Wisconsin Odonata Survey

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Enallagma aspersum  (Hagen, 1861)
Azure Bluet


Coenagrionidae, Pond Damsel Family
"Most Wanted" Species

The bluets form a group of about 17 similar species in Wisconsin in which the males usually share the characteristics of having blue and black stripes on the thorax, and blue and black markings on the abdomen. In-hand examinations are usually needed to identify them, although they can be grouped into subcategories based on the amount of black showing on the abdomen. Males are easily identified, under magnification, by the shape of their terminal appendages. Females are generally duller than males, and they are more difficult to identify, which is accomplished by subtle differences in the shape of the mesostigmal plates on the top of the thorax. Generally, males are bright blue while the females are green or yellow-green or blue. There are some species that are yellow-orange, a mix of various colors, or black with some blue.

Status-Global/State:

Global: G5     Wisconsin: S2S3    

Distinguishing Characteristics:

The male of this species is a black-type bluet because of its predominantly black abdomen. Varying from 1.1 to 1.3 inches in the length, the male and female are quite similar in appearance. The male is bluish with black stripes on the thorax, especially on the front. The abdomen is mostly black with some blue at the base and the tip. The female is similar but the pale color is tan to dull blue. Her abdomen is black with small blue markings near the tip.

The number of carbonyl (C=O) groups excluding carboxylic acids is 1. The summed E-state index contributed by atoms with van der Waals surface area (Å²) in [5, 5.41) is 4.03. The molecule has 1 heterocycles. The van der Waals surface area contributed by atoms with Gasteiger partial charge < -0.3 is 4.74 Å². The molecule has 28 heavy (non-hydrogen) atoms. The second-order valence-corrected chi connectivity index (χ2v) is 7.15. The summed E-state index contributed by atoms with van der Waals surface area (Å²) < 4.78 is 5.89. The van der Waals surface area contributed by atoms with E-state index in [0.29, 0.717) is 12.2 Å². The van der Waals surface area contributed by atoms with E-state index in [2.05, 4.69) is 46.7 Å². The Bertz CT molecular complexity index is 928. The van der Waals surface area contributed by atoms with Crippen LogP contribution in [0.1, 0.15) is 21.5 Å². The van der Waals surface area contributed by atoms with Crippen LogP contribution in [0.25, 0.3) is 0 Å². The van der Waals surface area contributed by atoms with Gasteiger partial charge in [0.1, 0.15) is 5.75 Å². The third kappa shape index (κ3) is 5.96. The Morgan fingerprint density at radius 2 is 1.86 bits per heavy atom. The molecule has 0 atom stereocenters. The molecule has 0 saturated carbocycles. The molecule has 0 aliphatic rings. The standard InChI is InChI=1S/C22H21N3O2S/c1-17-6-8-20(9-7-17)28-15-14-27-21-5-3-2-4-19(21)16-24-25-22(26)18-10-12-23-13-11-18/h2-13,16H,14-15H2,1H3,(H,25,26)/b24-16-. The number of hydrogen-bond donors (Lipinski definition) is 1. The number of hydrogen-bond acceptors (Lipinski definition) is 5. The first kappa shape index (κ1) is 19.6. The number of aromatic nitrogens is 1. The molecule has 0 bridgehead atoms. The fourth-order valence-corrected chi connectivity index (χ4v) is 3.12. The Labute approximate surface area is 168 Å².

Description of Habitat/Range:

Ranging throughout eastern United States and extreme southeastern Canada, this species prefers vegetated and bog-bordered ponds or occasionally boggy swamps with no fish. It is known in Wisconsin from just a few widely scattered sites.

Flight Season:

In Wisconsin, adults have been documented from mid-May to early October.


Mar
Apr
May
Jun
Jul
Aug
Sep
Oct
Nov
7%
(7)
28%
(28)
28%
(28)
17%
(17)
18%
(18)
2%
(2)
Shading illustrates monthly percentages of the total flight season records for the species. Each flight season record is a unique date/location/observer combination where one or more adult or an exuvia was recorded (excludes nymphs). The actual number of flight season records for each month is shown in parentheses.

Flight seasons begin earlier in the southern part of the state, often by a week or more. Also, flight charts may not be accurate for rare species because of few data available.
View user-submitted photos

(Click on photos to enlarge)
Photo of Male azure bluet
Male azure bluet. © Dan Jackson

Male azure bluet
Photo of Male azure bluet
Male azure bluet. © Dan Jackson

Male azure bluet
Photo of Male azure bluet
Male azure bluet. © Mike Reese

Male azure bluet
Photo of Female azure bluet
Female azure bluet. © Dan Jackson

Female azure bluet
Photo of Female azure bluet
Female azure bluet. © Dan Jackson

Female azure bluet
Photo of Azure bluet pair in wheel
Azure bluet pair in wheel. © Dan Jackson

Azure bluet pair in wheel



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